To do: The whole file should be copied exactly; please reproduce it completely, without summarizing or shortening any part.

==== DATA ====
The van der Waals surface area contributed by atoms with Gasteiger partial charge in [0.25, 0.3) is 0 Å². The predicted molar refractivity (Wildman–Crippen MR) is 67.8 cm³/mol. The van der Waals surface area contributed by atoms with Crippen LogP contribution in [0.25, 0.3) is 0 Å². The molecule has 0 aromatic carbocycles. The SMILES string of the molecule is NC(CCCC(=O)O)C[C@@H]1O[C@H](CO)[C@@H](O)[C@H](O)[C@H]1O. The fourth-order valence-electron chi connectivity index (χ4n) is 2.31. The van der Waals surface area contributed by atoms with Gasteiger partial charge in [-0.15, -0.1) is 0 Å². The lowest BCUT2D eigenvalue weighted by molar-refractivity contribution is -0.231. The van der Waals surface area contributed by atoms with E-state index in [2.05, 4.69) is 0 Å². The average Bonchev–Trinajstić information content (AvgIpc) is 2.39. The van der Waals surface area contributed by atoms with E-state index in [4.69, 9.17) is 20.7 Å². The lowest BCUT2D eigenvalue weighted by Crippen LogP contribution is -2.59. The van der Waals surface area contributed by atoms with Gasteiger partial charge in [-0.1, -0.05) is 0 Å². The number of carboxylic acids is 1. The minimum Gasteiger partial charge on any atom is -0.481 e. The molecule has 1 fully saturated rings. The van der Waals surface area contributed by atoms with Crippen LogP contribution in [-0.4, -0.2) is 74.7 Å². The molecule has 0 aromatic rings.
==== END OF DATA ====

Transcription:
The van der Waals surface area contributed by atoms with Gasteiger partial charge in [0.25, 0.3) is 0 Å². The predicted molar refractivity (Wildman–Crippen MR) is 67.8 cm³/mol. The van der Waals surface area contributed by atoms with Crippen LogP contribution in [0.25, 0.3) is 0 Å². The molecule has 0 aromatic carbocycles. The SMILES string of the molecule is NC(CCCC(=O)O)C[C@@H]1O[C@H](CO)[C@@H](O)[C@H](O)[C@H]1O. The fourth-order valence-electron chi connectivity index (χ4n) is 2.31. The van der Waals surface area contributed by atoms with Gasteiger partial charge in [-0.15, -0.1) is 0 Å². The lowest BCUT2D eigenvalue weighted by molar-refractivity contribution is -0.231. The van der Waals surface area contributed by atoms with E-state index in [2.05, 4.69) is 0 Å². The average Bonchev–Trinajstić information content (AvgIpc) is 2.39. The van der Waals surface area contributed by atoms with E-state index in [4.69, 9.17) is 20.7 Å². The lowest BCUT2D eigenvalue weighted by Crippen LogP contribution is -2.59. The van der Waals surface area contributed by atoms with Gasteiger partial charge in [-0.1, -0.05) is 0 Å². The number of carboxylic acids is 1. The minimum Gasteiger partial charge on any atom is -0.481 e. The molecule has 1 fully saturated rings. The van der Waals surface area contributed by atoms with Crippen LogP contribution in [-0.4, -0.2) is 74.7 Å². The molecule has 0 aromatic rings.